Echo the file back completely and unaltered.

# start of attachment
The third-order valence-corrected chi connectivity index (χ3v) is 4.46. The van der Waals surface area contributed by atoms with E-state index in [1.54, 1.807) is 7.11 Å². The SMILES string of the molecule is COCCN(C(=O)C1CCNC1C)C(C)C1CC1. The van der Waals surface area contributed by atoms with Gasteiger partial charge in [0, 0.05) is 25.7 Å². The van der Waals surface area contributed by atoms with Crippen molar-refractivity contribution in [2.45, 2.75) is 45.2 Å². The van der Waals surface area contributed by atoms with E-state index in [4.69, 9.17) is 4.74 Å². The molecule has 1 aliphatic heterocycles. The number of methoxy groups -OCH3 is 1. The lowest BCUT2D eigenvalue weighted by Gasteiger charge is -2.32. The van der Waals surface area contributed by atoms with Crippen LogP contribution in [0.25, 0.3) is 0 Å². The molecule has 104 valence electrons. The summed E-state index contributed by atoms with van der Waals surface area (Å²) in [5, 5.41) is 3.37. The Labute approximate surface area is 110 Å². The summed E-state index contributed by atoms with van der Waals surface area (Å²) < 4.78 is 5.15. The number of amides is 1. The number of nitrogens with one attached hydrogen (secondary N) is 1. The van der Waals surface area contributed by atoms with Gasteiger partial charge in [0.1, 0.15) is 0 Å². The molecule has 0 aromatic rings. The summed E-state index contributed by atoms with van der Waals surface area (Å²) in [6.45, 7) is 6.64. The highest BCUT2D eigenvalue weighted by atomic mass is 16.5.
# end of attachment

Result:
The third-order valence-corrected chi connectivity index (χ3v) is 4.46. The van der Waals surface area contributed by atoms with E-state index in [1.54, 1.807) is 7.11 Å². The SMILES string of the molecule is COCCN(C(=O)C1CCNC1C)C(C)C1CC1. The van der Waals surface area contributed by atoms with Gasteiger partial charge in [0, 0.05) is 25.7 Å². The van der Waals surface area contributed by atoms with Crippen molar-refractivity contribution in [2.45, 2.75) is 45.2 Å². The van der Waals surface area contributed by atoms with E-state index in [4.69, 9.17) is 4.74 Å². The molecule has 1 aliphatic heterocycles. The number of methoxy groups -OCH3 is 1. The lowest BCUT2D eigenvalue weighted by Gasteiger charge is -2.32. The van der Waals surface area contributed by atoms with Crippen LogP contribution in [0.25, 0.3) is 0 Å². The molecule has 104 valence electrons. The summed E-state index contributed by atoms with van der Waals surface area (Å²) in [5, 5.41) is 3.37. The Labute approximate surface area is 110 Å². The summed E-state index contributed by atoms with van der Waals surface area (Å²) < 4.78 is 5.15. The number of amides is 1. The number of nitrogens with one attached hydrogen (secondary N) is 1. The van der Waals surface area contributed by atoms with Gasteiger partial charge in [0.1, 0.15) is 0 Å². The molecule has 0 aromatic rings. The summed E-state index contributed by atoms with van der Waals surface area (Å²) in [6.45, 7) is 6.64. The highest BCUT2D eigenvalue weighted by atomic mass is 16.5.